The beer will be better with a full boil- so if you have a wort chiller do it!

If you're using nottingham yeast, it gets sort of weirdly nasty if it is fermented above about 72 degrees, so I'd chill the beer down to the low 60s if you can and keep it under 70 degrees the whole time of fermentation (beer temp, not room temperature).

I have a Stone Ruination recipe posted in our recipe database under IPAs.
__________________
Broken Leg Brewery
Giving beer a leg to stand on since 2006
Yooper is online now
brewingmadness Likes This 
Reply With Quote Quick reply to this message
Old 05-12-2012, 01:05 AM   #8
JoeBronco
Feedback Score: 2 reviews
Recipes 
 
Join Date: Jan 2011
Location: East Bay, NoR-CaL
Posts: 825
Liked 12 Times on 11 Posts
Likes Given: 14

Default

Brewed both (many times) and i have found Safeale05 is a closer match than Nottingham for Pliny. 1056 is also a great choice but your not going to produce the same beer.

__________________

On Deck ______________ Tasty's Brown (Brown with NB)
1st Primary ____________ Sour Pliny
Kegged________________ Sangio.Port Wine
Bottle Ageing __________ Giddy Gremlin, RyIIIPAWhiskey Vanilla Porter (Bottled 4-20)

SILVER - BABO - "Oaked Whiskey Vanilla Porter"
SILVER - Celebrewtion - "Bourbon Vanilla Porter"
GOLD - BABO - "Hoptop"
SILVER - BABO - "Screaming Cream"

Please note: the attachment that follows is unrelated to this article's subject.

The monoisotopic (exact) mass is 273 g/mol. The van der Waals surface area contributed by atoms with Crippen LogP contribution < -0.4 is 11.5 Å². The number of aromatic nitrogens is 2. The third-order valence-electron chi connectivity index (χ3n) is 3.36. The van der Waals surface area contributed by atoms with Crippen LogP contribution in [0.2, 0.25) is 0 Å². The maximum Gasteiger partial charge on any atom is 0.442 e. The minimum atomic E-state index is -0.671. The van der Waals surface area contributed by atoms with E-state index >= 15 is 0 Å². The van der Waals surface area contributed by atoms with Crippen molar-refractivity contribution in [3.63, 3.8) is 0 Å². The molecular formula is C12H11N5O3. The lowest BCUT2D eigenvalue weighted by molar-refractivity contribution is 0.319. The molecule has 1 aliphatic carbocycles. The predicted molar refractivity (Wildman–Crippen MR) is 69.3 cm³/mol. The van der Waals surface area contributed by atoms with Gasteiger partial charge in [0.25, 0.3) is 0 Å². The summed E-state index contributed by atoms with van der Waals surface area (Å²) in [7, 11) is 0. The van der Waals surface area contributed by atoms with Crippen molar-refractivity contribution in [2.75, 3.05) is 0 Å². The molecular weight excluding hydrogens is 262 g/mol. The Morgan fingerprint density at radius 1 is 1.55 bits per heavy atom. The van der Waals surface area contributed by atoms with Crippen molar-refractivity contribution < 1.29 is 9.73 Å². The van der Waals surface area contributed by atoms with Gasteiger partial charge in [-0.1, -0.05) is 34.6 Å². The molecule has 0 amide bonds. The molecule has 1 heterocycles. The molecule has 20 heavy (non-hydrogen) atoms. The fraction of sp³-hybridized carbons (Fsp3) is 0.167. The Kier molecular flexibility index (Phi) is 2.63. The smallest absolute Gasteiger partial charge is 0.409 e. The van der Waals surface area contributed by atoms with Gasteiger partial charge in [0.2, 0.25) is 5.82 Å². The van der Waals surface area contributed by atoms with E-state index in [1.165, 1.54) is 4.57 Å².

Honorable Mention: (x2) Giddy Gremlin RyIIpa (x1) Pliny The Mexican

JoeBronco is offline
 
Reply With Quote Quick reply to this message
Old 05-13-2012, 09:02 PM   #9
brewingmadness
Feedback Score: 0 reviews
Recipes 
 
Join Date: Aug 2011
Location: Rogers, Arkansas
Posts: 43
Default

Quote:
Originally Posted by JoeBronco View Post
Brewed both (many times) and i have found Safeale05 is a closer match than Nottingham for Pliny. 1056 is also a great choice but your not going to produce the same beer.
Thanks, I'll have to check my stores and see if they have any
__________________
brewingmadness is offline
 
Reply With Quote Quick reply to this message
Old 05-15-2012, 02:55 AM   #10
brewingmadness
Feedback Score: 0 reviews
Recipes 
 
Join Date: Aug 2011
Location: Rogers, Arkansas
Posts: 43
Default

I have a couple more questions. When I feel ready I will post the tweaked instructions and see what you guys think. I appreciate the help on making my attempting to make my first brew amazing.
1) Since I am doing a full boil, should I still steep the grains in 2 and a half to 3 gallons of water. I remember reading that you should boil 2 quarts of water per lb of grains and have have about 2 lbs, which would mean a 1 gallon boil by that.
2) This kit came with irish moss, but I've read here that whirlflock tabs are better. Should I get some? I don't care about spending some more, I'd rather have a better beer. Thoughts?
3) Should I just throw the hops in the wort? I've seen a few vids where people use hop bags, but since I have 3 hops and the dry hops, would I add the hops in the bag throughout the boil and leave the same hops in the bag?

__________________

brewingmadness is offline
 
Reply With Quote Quick reply to this message
Reply



Quick Reply
Message:
Options
Thread Tools


Similar Threads
Thread Thread Starter Forum Replies Last Post
Morebeer Pliny The Elder Instructions Confusion ewhite1217 Extract Brewing 79 04-18-2014 12:51 PM
Pliny the Elder Clone Kit from MoreBeer theonlysurfnbeer Extract Brewing 19 05-15-2012 01:34 PM
Brewing Pliny the Elder tnp121584 Extract Brewing 9 09-05-2011 08:28 PM
Brewing AHB Pliny the Elder w/ a question I-Hop Extract Brewing 2 07-03-2010 08:07 PM
Pliny the Elder - not attenuating MonoLoco Extract Brewing 7 04-02-2010 05:42 PM